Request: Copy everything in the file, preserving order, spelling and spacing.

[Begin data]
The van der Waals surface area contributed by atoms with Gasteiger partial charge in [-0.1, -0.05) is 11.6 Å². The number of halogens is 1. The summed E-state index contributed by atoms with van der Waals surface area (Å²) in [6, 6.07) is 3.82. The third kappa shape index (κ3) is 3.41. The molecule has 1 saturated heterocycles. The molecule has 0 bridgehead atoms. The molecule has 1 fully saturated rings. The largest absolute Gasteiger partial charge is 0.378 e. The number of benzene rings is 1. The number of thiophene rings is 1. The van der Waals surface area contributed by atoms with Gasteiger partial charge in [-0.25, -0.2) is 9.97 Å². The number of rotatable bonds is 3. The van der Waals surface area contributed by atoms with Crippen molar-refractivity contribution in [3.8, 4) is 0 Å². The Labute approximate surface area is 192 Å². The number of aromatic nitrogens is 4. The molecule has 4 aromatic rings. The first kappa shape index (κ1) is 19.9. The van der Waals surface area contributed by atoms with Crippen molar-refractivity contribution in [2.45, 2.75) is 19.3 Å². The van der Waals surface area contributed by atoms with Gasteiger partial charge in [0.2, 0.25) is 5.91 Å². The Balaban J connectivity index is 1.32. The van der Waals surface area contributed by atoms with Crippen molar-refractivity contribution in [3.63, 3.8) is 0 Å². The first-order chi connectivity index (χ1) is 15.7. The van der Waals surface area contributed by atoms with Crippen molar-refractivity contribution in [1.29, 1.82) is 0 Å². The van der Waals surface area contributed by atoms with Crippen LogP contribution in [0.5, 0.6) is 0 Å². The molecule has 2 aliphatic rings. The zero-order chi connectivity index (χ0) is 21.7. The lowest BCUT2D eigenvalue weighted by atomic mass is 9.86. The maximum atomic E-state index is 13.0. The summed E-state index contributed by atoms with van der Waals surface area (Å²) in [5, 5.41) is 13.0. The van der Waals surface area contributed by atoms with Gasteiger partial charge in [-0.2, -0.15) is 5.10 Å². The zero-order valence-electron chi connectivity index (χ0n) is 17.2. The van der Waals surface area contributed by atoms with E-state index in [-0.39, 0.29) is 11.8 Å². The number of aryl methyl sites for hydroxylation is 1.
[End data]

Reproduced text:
The van der Waals surface area contributed by atoms with Gasteiger partial charge in [-0.1, -0.05) is 11.6 Å². The number of halogens is 1. The summed E-state index contributed by atoms with van der Waals surface area (Å²) in [6, 6.07) is 3.82. The third kappa shape index (κ3) is 3.41. The molecule has 1 saturated heterocycles. The molecule has 0 bridgehead atoms. The molecule has 1 fully saturated rings. The largest absolute Gasteiger partial charge is 0.378 e. The number of benzene rings is 1. The number of thiophene rings is 1. The van der Waals surface area contributed by atoms with Gasteiger partial charge in [-0.25, -0.2) is 9.97 Å². The number of rotatable bonds is 3. The van der Waals surface area contributed by atoms with Crippen molar-refractivity contribution in [3.8, 4) is 0 Å². The Labute approximate surface area is 192 Å². The number of aromatic nitrogens is 4. The molecule has 4 aromatic rings. The first kappa shape index (κ1) is 19.9. The van der Waals surface area contributed by atoms with Crippen molar-refractivity contribution in [2.45, 2.75) is 19.3 Å². The van der Waals surface area contributed by atoms with Gasteiger partial charge in [0.2, 0.25) is 5.91 Å². The Balaban J connectivity index is 1.32. The van der Waals surface area contributed by atoms with Crippen molar-refractivity contribution in [3.63, 3.8) is 0 Å². The first-order chi connectivity index (χ1) is 15.7. The van der Waals surface area contributed by atoms with Crippen molar-refractivity contribution in [1.29, 1.82) is 0 Å². The van der Waals surface area contributed by atoms with Crippen LogP contribution in [0.5, 0.6) is 0 Å². The molecule has 2 aliphatic rings. The zero-order chi connectivity index (χ0) is 21.7. The lowest BCUT2D eigenvalue weighted by atomic mass is 9.86. The maximum atomic E-state index is 13.0. The summed E-state index contributed by atoms with van der Waals surface area (Å²) in [5, 5.41) is 13.0. The van der Waals surface area contributed by atoms with Gasteiger partial charge in [-0.2, -0.15) is 5.10 Å². The zero-order valence-electron chi connectivity index (χ0n) is 17.2. The van der Waals surface area contributed by atoms with E-state index in [-0.39, 0.29) is 11.8 Å². The number of aryl methyl sites for hydroxylation is 1.